Lifestyle and Romanticism

A bastide is a large residence that was once a country home and agricultural estate. It was a sound investment, a second home, a place of rest and relaxation, and due to its sumptuous décor and charming gardens, it was also a sign of belonging to the privileged, wealthy classes in the 16th and particularly the 17th and 18th centuries...

Route 1

Les Pinchinats between Aix and Puyricard

La Bastide de Violaine: The layout appears to be directly inspired by that of the garden of Le Nôtre for Versailles – all the proportions are retained – Beautiful statues are scattered along the paths leading to a perfect little boxwood maze. Enigmatic like many gardens in Provence due to the originality of its composition, the richness and variety of the spaces set out over a small surface area, Violaine demonstrates the close relationship between the nobility of Aix and the greatest contemporary artists.

La bastide de Romegas: ’Roumegas’ planted with brambles, dating from 1640-1650 and transformed in the 18th century. Two treasures to discover during your visit: the boxwood bed and its ‘thèse’. Magnificent view of Mont St Victoire.

Château de la Mignarde, famous for having housed Pauline Borghèse in 1807, is one of the bastides that is most repre- sentative of the Aix spirit of the 18th century.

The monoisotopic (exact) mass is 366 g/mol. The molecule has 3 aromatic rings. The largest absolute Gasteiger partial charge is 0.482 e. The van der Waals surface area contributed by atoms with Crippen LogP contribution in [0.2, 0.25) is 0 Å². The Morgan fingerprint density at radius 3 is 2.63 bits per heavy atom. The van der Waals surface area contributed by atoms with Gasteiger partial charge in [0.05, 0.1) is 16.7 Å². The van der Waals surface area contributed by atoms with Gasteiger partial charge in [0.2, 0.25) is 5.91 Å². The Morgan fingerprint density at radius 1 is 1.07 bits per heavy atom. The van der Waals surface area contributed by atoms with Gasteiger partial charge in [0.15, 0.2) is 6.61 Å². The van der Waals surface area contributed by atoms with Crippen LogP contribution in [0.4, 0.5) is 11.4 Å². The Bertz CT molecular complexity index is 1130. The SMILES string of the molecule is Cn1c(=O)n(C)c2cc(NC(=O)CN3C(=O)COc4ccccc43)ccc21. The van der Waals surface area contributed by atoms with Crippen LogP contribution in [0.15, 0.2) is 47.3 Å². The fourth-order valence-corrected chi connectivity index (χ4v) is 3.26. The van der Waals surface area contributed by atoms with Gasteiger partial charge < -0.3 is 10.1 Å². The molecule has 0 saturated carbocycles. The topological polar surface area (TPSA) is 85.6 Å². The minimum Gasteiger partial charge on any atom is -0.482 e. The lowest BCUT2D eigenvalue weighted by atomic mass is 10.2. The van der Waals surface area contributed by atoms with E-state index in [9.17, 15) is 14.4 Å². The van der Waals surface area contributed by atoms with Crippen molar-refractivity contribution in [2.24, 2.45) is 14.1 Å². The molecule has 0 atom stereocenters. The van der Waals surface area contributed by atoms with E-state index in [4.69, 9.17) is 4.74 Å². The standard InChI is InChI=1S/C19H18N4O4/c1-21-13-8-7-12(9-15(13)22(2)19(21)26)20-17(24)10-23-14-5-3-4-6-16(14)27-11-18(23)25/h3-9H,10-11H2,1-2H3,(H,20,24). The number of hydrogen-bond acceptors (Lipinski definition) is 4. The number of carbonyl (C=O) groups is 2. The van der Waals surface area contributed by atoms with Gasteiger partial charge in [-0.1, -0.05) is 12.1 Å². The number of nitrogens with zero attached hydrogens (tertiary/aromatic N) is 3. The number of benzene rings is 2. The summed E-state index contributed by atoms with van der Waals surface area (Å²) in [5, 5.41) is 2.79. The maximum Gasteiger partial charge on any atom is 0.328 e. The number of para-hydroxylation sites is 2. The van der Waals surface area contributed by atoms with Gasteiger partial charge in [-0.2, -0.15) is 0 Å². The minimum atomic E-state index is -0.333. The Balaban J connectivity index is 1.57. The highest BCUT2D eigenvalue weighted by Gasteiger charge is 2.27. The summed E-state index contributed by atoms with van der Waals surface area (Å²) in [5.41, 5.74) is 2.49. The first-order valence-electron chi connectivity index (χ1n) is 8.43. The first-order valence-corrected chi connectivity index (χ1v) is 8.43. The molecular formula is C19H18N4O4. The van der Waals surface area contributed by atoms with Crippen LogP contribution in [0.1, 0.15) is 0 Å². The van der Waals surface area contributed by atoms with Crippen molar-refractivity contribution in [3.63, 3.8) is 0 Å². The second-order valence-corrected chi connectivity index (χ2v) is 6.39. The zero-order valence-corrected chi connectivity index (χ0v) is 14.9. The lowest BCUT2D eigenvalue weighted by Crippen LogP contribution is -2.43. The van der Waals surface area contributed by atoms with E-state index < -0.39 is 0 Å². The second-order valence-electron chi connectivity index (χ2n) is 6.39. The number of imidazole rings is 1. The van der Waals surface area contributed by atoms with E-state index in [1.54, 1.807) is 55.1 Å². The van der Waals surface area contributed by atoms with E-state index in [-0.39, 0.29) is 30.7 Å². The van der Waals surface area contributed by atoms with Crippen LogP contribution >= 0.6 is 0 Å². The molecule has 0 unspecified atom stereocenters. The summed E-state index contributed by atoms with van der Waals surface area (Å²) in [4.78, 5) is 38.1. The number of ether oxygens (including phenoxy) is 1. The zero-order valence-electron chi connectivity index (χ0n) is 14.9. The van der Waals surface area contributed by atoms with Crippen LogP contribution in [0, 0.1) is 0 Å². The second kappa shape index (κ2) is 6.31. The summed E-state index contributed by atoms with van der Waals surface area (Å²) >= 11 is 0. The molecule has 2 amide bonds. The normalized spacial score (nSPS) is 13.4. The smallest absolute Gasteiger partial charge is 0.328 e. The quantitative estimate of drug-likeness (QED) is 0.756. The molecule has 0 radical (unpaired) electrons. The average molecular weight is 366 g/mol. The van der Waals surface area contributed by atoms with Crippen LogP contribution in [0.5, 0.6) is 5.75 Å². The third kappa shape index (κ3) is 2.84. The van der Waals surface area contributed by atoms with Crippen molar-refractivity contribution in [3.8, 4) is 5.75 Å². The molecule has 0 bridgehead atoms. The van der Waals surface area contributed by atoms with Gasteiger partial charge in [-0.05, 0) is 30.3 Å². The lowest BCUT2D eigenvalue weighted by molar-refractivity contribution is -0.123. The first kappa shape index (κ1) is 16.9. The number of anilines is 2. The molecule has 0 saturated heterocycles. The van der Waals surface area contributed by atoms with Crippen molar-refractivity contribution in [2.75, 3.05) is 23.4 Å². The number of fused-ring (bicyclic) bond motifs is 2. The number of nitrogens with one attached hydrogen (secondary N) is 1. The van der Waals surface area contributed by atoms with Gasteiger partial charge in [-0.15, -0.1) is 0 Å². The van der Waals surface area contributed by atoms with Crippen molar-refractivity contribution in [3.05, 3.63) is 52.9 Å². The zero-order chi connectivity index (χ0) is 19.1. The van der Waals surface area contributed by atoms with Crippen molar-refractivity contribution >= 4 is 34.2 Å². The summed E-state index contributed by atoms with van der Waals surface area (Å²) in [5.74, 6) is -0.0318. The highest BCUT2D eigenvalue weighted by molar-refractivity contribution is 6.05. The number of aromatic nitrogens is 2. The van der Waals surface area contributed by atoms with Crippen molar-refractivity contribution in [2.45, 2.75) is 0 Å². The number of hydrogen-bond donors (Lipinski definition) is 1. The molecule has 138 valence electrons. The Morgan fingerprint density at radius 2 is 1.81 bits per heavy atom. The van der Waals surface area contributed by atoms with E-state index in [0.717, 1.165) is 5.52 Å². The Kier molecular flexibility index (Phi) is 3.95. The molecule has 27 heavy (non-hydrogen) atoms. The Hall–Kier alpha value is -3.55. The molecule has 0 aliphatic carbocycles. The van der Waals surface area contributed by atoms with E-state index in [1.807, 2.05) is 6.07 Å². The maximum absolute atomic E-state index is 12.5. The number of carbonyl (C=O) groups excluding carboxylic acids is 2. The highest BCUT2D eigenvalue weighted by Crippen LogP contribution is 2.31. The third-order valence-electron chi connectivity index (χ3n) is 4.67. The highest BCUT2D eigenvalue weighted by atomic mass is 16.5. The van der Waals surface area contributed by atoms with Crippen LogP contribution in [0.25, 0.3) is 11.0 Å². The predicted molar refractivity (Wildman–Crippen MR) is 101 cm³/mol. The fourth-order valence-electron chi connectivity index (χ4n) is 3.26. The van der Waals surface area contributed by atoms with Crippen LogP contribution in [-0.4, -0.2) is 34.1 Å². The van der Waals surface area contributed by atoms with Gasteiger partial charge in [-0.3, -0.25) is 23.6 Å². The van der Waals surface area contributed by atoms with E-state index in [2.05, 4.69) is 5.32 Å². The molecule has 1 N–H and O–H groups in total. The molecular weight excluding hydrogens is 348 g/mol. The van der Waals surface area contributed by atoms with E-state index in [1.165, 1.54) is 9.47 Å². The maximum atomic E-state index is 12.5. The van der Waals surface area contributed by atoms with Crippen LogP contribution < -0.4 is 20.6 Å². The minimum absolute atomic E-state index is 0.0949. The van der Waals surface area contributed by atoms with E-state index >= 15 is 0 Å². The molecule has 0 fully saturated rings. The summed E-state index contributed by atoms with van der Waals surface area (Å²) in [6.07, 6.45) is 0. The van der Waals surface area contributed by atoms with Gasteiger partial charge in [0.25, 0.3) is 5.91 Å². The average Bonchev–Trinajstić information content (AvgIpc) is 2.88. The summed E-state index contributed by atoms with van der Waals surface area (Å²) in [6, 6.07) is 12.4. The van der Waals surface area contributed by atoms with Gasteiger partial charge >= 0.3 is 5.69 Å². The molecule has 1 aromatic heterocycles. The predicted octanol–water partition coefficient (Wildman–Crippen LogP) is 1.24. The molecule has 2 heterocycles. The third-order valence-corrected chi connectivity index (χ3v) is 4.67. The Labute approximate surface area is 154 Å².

The façade covered in stone dominates an 18th century garden designed by Nicolas Ledoux, decorated with pools and statues.

Route 2

Pertuis, Puy Ste Réparade, Rognes

Situated in the Luberon, for several years Château de Val Joanis bore the coat of arms of Jean de Joanis, Secretary of King Louis III of Naples. Rediscovered in 1977 by Jean- Louis Chancel, the castle has 186 hectares of vineyards. The jewel of the property, aside from its wines, is the garden created in 1978 by Mme Chancel. There is wine tasting at the end of the tour

Hidden in the vegetation amongst the prairies and vineyards, Château de Fonscolombe, built in 1720 for an eminent family of Aix parliamentarians, the Boyers of Fonscolombe, first reveals its rear façade before showing its southern façade, which opens onto the park, stretching out as far as the eye can see and giving the home its charm.

Château d’Arnajon, was owned in the 17th century by an Agoult, then in turn by the Lord of Beaulieu, Jacques Leblanc, Paymaster of France in Provence, and is currently owned by the descendants of the Deleuil-Martiny.

A long driveway of plane trees leads to the Italian style ter- raced gardens and to a cool grotto that’ leaving you with a sweet fragrance of nostalgia…

Bastides and Gardens of the Aix region

Afternoon escape – Tour lasts around 4 hours – 100 km ( free highway: A55 + A7)

Individual price from: € 35 per person + entry fees to sites

Group price: on request

Exclusive: thanks to the Tourist office, the bastides that are still inhabited today are open to visitors when the owners are available. The 2 tours on offer must be accompanied by a tour guide from the Office.